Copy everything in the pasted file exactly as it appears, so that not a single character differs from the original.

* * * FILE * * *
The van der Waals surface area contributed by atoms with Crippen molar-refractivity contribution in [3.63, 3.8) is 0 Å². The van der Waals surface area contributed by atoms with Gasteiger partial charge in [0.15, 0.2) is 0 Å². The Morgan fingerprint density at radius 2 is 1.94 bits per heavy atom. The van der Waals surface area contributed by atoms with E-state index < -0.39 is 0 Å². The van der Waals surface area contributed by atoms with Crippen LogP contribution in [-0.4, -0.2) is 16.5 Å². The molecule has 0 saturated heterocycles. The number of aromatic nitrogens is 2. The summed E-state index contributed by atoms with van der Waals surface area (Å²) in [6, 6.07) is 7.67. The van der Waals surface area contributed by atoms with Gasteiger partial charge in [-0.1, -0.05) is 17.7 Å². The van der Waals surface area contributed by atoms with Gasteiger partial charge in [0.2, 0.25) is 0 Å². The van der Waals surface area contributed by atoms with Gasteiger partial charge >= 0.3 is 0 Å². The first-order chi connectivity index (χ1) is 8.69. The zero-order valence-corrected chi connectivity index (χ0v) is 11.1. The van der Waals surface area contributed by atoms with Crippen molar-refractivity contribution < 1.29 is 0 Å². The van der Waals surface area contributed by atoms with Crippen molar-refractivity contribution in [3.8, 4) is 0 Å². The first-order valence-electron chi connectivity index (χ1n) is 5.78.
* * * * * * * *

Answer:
The van der Waals surface area contributed by atoms with Crippen molar-refractivity contribution in [3.63, 3.8) is 0 Å². The van der Waals surface area contributed by atoms with Gasteiger partial charge in [0.15, 0.2) is 0 Å². The Morgan fingerprint density at radius 2 is 1.94 bits per heavy atom. The van der Waals surface area contributed by atoms with E-state index < -0.39 is 0 Å². The van der Waals surface area contributed by atoms with Crippen LogP contribution in [-0.4, -0.2) is 16.5 Å². The molecule has 0 saturated heterocycles. The number of aromatic nitrogens is 2. The summed E-state index contributed by atoms with van der Waals surface area (Å²) in [6, 6.07) is 7.67. The van der Waals surface area contributed by atoms with Gasteiger partial charge in [-0.1, -0.05) is 17.7 Å². The van der Waals surface area contributed by atoms with Gasteiger partial charge in [0.2, 0.25) is 0 Å². The van der Waals surface area contributed by atoms with Gasteiger partial charge >= 0.3 is 0 Å². The first-order chi connectivity index (χ1) is 8.69. The zero-order valence-corrected chi connectivity index (χ0v) is 11.1. The van der Waals surface area contributed by atoms with Crippen molar-refractivity contribution < 1.29 is 0 Å². The van der Waals surface area contributed by atoms with Crippen molar-refractivity contribution in [3.8, 4) is 0 Å². The first-order valence-electron chi connectivity index (χ1n) is 5.78.